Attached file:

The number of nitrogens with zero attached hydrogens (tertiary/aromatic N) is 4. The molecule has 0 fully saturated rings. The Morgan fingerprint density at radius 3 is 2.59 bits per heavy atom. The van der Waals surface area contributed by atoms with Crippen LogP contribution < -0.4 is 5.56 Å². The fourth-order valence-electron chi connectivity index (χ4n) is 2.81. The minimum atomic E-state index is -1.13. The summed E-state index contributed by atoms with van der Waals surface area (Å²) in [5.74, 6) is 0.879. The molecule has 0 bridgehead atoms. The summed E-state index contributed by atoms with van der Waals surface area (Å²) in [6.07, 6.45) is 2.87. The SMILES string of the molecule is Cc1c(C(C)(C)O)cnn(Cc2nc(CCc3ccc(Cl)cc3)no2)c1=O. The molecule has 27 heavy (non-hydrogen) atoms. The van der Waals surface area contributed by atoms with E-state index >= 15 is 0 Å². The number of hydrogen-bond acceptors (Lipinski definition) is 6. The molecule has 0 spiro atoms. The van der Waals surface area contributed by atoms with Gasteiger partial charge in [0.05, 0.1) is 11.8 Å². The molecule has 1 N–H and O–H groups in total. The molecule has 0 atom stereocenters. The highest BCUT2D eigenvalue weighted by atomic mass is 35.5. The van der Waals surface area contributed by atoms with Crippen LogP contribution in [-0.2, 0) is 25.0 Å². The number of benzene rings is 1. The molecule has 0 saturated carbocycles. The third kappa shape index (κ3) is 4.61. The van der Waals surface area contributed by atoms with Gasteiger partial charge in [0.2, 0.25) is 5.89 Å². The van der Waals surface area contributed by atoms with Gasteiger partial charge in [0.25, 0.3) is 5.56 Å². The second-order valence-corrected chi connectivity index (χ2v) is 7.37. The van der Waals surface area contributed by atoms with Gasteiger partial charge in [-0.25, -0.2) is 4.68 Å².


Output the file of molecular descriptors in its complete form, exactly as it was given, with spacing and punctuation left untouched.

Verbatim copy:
The number of nitrogens with zero attached hydrogens (tertiary/aromatic N) is 4. The molecule has 0 fully saturated rings. The Morgan fingerprint density at radius 3 is 2.59 bits per heavy atom. The van der Waals surface area contributed by atoms with Crippen LogP contribution < -0.4 is 5.56 Å². The fourth-order valence-electron chi connectivity index (χ4n) is 2.81. The minimum atomic E-state index is -1.13. The summed E-state index contributed by atoms with van der Waals surface area (Å²) in [5.74, 6) is 0.879. The molecule has 0 bridgehead atoms. The summed E-state index contributed by atoms with van der Waals surface area (Å²) in [6.07, 6.45) is 2.87. The SMILES string of the molecule is Cc1c(C(C)(C)O)cnn(Cc2nc(CCc3ccc(Cl)cc3)no2)c1=O. The molecule has 27 heavy (non-hydrogen) atoms. The van der Waals surface area contributed by atoms with E-state index >= 15 is 0 Å². The number of hydrogen-bond acceptors (Lipinski definition) is 6. The molecule has 0 spiro atoms. The van der Waals surface area contributed by atoms with Gasteiger partial charge in [0.05, 0.1) is 11.8 Å². The molecule has 1 N–H and O–H groups in total. The molecule has 0 atom stereocenters. The highest BCUT2D eigenvalue weighted by atomic mass is 35.5. The van der Waals surface area contributed by atoms with Crippen LogP contribution in [-0.2, 0) is 25.0 Å². The number of benzene rings is 1. The molecule has 0 saturated carbocycles. The third kappa shape index (κ3) is 4.61. The van der Waals surface area contributed by atoms with Gasteiger partial charge in [0.2, 0.25) is 5.89 Å². The van der Waals surface area contributed by atoms with Gasteiger partial charge in [0.25, 0.3) is 5.56 Å². The second-order valence-corrected chi connectivity index (χ2v) is 7.37. The van der Waals surface area contributed by atoms with Gasteiger partial charge in [-0.25, -0.2) is 4.68 Å².